The Financial Industry Regulatory Authority says it is fining Centaurus Financial Inc. because the firm failed to protect customers’ confidential information. The California-based company must notify brokers and affected customers of the breach and give clients a year of free credit monitoring. Also as part of its settlement with FINRA, Centaurus has agreed to entry of the SRO’s findings. It will also certify with the SRO that its systems and procedures comply with privacy requirements. Centaurus, however, is not denying or admitting to the FINRA charges.
FINRA says that from April 2006 to July 2007, Centaurus neglected to make sure that the computer firewall, password system, and username for its computer fax server were providing the necessary protections. As a result, FINRA contends that persons that lacked the proper authorization were able to gain access to images stored on the faxes that included account numbers, social security data, personal information, and other sensitive, confidential client information.
An unauthorized party was even able to use Centaurus’s fax server to run a “phishing” scheme in July 2007. The scam was intended to fool computer users into giving out their personal information, including credit card information, banking data, passwords, and usernames. Over a 3-day period, 894 unauthorized logins by 459 unique IP addresses occurred after a file simulating a known Internet auction site was loaded to CFI’s fax server.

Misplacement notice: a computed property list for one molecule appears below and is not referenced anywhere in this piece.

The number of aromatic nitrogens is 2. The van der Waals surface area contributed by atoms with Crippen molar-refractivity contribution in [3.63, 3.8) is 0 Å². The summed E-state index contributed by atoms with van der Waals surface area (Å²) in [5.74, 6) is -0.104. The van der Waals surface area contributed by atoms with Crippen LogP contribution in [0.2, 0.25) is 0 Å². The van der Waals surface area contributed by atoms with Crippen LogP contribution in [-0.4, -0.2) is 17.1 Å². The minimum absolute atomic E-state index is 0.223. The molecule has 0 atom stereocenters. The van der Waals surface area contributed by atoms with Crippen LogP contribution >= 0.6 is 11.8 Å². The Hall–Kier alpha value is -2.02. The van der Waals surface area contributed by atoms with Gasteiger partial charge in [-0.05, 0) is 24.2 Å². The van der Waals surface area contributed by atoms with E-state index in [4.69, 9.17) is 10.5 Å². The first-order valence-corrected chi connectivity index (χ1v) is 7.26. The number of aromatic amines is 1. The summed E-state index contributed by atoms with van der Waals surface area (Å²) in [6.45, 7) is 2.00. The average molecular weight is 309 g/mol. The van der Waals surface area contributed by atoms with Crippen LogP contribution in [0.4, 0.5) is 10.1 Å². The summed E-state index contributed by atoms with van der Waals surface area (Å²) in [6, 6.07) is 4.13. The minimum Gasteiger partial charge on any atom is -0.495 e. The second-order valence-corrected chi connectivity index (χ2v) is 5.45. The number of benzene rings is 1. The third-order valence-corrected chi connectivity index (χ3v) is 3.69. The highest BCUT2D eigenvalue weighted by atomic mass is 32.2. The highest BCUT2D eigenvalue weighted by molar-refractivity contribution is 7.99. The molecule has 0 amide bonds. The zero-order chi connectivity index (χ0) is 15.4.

These schemes are designed to persuade recipients to reveal personal account data. For example, a target might be sent a Web site link or an attachment via email that asks for confidential personal and financial data. The sender or the Web site involved may appear to be legitimate but is actually illegal.
FINRA says that following the “phishing” incidents, Centaurus sent to some 1,400 clients and their brokers letters about the incident but that what they told them was misleading. The SRO contends that rather than admit that the breach of confidentiality occurred because the firm’s protections were inadequate and, as a result, unauthorized logins occurred, Centaurus reported that only one person had unauthorized access to the client information found on the server and that that data was not openly accessible.
Related Web Resources:
FINRA Fines Centaurus Financial $175,000 for Failure to Protect Confidential Customer Information, FINRA, April 28, 2009
Recognize phishing scams and fraudulent e-mail, Microsoft, September 14, 2006 Continue reading